Heat the oil in a heavy-based frying pan over medium heat, add the onion mixture and bay leaves and fry for 5 – 6 minutes, or until golden brown.  Add the lamb mince and fry for 15 minutes, stirring occasionally to prevent the meat from sticking and break up any lumps of mince.  During this time the flavours of the onion mixture will infuse into the meat.  Add the asafoetida and tomato puree, stir and lower the hear to a simmer.

Add the turmeric, chilli powder, coriander and cumin and stir for 1 minute.  Add the yoghurt, salt and pepper and continue frying for 5 minutes.  Add 200ml (3/4 cup) water, a little at a time, stirring after each addition until it is well absorbed.  Add the peas and the two remaining whole chillies.  Stir well, then cover and simmer for 20 minutes, or until the peas are cooked through.  If using frozen peas, cook the mince and chillies for 20 minutes then add the peas 5 minutes before the end of cooking.  Add the garam marsala and chopped coriander and stir for 1 minute before serving. 

My tips/alterations:  *I used the same volume of oil but used ghee instead because I really like the flavour of it.  I also used about half the oil that the recipe listed.  This meant that I needed to stir the onion mix a little more to ensure it didn’t stick to the pan.  *Indian bay leaves are not the same flavour as European bay leaves therefore they can not be substituted.  If you do not have them just leave them out.


ease: 8/10.   
prep time: 15mins
cooking time: 55mins.
  There are multiple elements cooking at the same time.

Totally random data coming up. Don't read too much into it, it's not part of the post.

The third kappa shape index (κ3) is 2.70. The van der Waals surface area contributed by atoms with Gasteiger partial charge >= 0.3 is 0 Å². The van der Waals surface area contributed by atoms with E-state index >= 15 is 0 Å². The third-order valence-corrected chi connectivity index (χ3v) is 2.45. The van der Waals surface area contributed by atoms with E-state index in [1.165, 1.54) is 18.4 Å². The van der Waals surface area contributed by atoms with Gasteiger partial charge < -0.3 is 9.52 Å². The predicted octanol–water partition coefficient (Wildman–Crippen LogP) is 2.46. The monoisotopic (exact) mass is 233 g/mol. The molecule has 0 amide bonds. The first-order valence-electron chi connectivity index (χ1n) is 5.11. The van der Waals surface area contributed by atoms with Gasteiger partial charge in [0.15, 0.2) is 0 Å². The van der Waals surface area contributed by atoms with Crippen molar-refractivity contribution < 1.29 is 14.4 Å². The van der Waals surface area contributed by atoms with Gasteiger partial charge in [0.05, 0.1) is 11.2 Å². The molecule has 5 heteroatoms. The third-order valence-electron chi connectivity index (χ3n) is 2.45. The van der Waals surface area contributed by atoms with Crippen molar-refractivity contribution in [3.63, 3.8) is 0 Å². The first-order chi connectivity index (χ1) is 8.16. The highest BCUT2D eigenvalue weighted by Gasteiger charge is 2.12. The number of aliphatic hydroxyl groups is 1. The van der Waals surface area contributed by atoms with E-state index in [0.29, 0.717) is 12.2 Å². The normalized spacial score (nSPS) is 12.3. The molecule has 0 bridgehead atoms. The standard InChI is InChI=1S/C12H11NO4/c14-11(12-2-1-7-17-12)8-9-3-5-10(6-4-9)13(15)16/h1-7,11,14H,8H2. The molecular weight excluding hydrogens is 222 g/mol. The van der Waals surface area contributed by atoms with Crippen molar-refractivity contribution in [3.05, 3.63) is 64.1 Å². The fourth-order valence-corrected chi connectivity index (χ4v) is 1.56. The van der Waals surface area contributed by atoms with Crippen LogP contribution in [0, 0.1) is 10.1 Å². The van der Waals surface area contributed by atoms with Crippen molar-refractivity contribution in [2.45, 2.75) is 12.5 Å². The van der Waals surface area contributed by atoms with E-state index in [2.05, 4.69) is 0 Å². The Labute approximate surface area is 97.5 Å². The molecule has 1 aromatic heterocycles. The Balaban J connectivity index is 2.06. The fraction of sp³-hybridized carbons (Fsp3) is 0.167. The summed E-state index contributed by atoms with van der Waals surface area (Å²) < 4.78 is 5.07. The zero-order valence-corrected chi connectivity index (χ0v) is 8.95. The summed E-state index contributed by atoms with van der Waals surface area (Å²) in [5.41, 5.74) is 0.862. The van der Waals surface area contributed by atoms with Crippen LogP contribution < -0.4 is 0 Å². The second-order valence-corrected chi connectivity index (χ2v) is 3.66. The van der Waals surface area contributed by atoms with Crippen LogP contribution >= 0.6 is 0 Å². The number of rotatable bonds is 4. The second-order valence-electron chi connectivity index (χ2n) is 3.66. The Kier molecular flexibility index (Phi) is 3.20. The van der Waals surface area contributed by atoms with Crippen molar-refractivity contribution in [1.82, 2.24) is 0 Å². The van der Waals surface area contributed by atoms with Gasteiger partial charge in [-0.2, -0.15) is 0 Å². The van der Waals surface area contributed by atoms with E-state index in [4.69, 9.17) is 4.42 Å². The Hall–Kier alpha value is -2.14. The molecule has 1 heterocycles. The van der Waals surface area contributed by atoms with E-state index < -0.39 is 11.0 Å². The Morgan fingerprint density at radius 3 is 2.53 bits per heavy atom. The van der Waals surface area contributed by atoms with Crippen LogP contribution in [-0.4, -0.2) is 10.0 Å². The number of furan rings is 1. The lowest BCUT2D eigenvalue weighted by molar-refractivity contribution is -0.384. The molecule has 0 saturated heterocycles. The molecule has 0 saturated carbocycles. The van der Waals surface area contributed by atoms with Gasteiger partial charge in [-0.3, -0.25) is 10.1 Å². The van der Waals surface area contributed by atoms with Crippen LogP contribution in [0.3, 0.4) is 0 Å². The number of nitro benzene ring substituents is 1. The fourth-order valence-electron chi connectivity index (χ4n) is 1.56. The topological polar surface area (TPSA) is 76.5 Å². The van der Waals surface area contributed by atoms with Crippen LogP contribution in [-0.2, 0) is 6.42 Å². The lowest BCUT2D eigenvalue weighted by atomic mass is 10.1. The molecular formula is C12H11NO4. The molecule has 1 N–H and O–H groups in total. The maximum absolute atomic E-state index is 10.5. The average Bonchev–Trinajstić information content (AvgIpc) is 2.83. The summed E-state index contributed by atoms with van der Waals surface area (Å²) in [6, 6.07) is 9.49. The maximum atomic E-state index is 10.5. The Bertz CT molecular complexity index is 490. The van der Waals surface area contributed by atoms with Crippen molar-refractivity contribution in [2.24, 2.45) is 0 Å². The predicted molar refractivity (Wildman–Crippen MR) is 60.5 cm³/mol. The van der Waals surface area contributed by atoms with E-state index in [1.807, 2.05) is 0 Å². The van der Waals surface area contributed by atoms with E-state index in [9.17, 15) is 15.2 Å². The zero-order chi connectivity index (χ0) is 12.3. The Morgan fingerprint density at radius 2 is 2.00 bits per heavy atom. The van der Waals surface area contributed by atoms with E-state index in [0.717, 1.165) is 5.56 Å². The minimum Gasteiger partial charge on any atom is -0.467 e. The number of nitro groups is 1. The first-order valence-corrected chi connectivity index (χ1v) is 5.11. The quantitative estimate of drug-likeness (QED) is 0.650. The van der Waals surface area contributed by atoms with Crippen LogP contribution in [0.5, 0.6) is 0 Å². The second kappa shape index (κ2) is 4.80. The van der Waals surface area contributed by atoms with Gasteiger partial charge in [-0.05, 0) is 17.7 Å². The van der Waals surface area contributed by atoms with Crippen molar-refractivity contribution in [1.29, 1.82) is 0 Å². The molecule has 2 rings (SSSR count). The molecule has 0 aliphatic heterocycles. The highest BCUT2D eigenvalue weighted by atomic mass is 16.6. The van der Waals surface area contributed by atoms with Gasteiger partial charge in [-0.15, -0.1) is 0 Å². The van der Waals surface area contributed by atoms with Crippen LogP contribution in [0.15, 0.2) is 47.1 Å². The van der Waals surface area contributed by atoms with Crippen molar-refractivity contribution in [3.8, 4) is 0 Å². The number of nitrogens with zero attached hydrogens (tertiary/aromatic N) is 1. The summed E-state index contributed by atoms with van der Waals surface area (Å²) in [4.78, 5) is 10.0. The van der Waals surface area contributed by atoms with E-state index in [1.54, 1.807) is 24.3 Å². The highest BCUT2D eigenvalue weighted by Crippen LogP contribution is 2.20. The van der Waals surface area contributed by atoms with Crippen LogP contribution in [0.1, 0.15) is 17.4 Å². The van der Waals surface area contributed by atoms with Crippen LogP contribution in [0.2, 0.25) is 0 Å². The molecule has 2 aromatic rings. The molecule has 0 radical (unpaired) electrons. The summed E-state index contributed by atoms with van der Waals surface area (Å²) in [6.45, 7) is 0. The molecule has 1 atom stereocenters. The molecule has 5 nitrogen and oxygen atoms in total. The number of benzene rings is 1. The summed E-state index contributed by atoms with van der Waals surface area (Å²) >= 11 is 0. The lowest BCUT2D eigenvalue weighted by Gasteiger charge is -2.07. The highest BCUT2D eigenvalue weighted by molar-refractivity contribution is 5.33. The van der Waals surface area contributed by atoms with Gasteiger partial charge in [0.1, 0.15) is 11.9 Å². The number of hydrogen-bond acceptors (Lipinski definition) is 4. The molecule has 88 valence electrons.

total: 1 hour 10 minutes.

taste: 9/10.  We both wanted a good Indian meal and this recipe did not disappoint.  G said that this had the depth of an Indian meal that had been made a day ahead, the best way to have it.  I loved the combination of flavours and thought that the sweetness of the lamb and the peas was balanced well with the earthiness of the spices. 

would I make it again: Yes – This is definitely a winner! 

I have made this dish again using beef mince.  It was nice but we both agreed that the lamb was spectacular. 


aloo gobi (spiced cauliflower and potato) – (recipe from “a little taste of India” by Murdoch Books, adapted by Fiona at Food 4 Thought) 
serves 4

1 tablespoon ghee or 3 tablespoons oil
1/2 teaspoon black mustard seeds
1/2 onion, finely chopped
200g (7oz) potatoes, cut into cubes (I left these out) *
1/4 teaspoon ground turmeric
1 teaspoon ground cumin
1 teaspoon ground coriander
1 1/2 teaspoons garam marsala
4 ripe tomatoes, chopped *
1 large cauliflower, about 1.25kg (2lb 12oz), cut into florets
2cm (3/4in) piece of ginger
1 teaspoon sugar

Heat the ghee or oil in a heavy-based frying pan over low heat.  Add the mustard seeds, cover the pan and wait for the seeds to pop.  Add the onion and potato and fry until lightly browned.